In the mid sixteenth-century, the making of monumental brasses in London was still in the hands of native English craftsmen, members of the Marblers Company but in the latter third of that century control of the design, if not always the execution, of brasses had passed to immigrants from the Low Countries or their English-born sons. This was still the case during the first 15-20 years of the next century but in years following craftsmen with English backgrounds were designing and making brasses, as evidenced by the signatures of Edward Marshall, Francis Grigs and Epiphanius Evesham on a very...read more
All too often, the focus of the afficianado of monumental brasses is purely on the brass itself rather than the monument as a whole. When the monument is little more than the brass alone, this does not matter, but when the brass is very much a subsidiary part of the whole monument, it certainly does. Medieval wills make clear that that, in the case of floor brasses, the monument is the stone in which the brass is set, so the practice of separating a brass from its original floor slab to preserve it during the alteration of a church...read more
Date: c. 1480
Henry and Anne Jarmon are currently biographical blanks yet they or their executors were wealthy enough to provide a brass with two figures and an inscription in the parish church at Geddington, Northamptonshire. Similar pairs of figures survive at Loughborough in Leicestershire, Lutterworth in the same county and Spratton, Northamptonshire. Dates of death at Spratton (1474) and Loughborough (1480) suggest a date for the Jarmon brass of around 1480. They are all the work of a workshop in Coventry run by a mason and marbler called Robert Crosse. He is documented in Coventry from 1465 and dead by 1506.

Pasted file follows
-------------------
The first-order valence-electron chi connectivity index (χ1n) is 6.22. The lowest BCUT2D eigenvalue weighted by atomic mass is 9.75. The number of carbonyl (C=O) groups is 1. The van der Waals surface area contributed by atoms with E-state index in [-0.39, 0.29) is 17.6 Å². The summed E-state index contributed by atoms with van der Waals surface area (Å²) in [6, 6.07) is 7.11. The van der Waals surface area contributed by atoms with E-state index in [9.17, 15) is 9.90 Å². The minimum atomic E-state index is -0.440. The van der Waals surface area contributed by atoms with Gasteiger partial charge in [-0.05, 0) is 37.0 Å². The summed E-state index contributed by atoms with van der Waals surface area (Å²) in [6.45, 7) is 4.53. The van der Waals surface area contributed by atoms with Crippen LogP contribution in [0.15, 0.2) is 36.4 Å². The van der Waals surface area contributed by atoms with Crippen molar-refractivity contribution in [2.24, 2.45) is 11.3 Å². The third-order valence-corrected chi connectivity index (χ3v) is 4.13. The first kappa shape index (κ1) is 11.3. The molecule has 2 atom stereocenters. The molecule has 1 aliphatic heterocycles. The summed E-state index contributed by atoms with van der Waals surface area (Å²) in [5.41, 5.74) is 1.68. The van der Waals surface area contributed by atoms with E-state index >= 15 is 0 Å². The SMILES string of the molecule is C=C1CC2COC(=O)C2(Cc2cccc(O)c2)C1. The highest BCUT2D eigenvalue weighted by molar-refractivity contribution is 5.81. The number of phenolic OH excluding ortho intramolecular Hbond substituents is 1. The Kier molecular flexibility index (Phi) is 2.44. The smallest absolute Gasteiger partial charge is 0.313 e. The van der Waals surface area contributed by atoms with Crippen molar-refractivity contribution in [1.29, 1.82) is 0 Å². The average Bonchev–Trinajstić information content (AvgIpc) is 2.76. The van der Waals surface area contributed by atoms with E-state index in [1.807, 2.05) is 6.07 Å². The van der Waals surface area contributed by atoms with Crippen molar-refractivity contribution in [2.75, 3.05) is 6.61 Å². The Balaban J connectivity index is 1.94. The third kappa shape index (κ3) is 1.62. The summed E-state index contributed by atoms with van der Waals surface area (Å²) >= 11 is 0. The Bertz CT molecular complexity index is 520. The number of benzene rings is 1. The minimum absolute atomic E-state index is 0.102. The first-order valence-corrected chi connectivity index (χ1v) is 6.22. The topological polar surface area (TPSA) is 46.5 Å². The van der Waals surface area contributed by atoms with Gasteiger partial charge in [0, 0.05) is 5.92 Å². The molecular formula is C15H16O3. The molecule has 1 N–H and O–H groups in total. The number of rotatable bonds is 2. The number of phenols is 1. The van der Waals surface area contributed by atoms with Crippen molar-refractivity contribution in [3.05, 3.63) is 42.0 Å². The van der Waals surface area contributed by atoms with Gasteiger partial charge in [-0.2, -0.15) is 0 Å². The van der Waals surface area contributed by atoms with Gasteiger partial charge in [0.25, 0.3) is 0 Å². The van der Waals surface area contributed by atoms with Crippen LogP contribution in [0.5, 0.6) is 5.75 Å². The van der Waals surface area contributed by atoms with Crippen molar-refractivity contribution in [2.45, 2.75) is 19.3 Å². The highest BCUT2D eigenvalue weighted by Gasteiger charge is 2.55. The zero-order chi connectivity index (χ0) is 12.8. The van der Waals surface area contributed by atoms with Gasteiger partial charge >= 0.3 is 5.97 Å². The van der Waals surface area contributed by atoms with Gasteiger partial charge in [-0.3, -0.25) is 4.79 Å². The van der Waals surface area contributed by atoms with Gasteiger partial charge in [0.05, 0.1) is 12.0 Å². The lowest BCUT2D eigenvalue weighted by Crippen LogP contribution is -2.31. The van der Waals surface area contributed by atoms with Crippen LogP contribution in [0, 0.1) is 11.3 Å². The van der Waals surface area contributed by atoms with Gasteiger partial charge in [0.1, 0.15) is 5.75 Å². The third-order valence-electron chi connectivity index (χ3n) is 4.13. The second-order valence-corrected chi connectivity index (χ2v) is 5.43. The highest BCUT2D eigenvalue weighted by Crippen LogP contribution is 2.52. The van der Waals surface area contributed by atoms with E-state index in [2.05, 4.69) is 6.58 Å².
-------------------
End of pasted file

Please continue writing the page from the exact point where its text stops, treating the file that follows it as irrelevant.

It is entirely fitting that John Prideaux is commemorated by a brass as he had provided brasses for his parents and other members of his family during his own life. The account by Thacker of his brass tells us that he had composed the Latin inscription himself leaving only the date of his d ath and his age to be added. While the inscription outlines his career it says nothing of his marriages or children. It also omits his clerical appointments prior to being made bishop of Worcester.
John Prideaux was born on 17 September 1578, the fourth son of...read more
The brass of Richard Folcard lies at the entrance to the south chancel of Pakefield church on the coast of Suffolk, just south of Lowestoft. He was the rector of the south part of the church which was a dual church: for hundreds of years it was divided in two, the southern half being dedicated to All Saints, the northern to St Margaret. The two halves were once separated by a wall and constituted two churches until united in the eighteenth-century. The church retains another brass, that to John Bowf and his wife Agnes. It is mounted on the...read more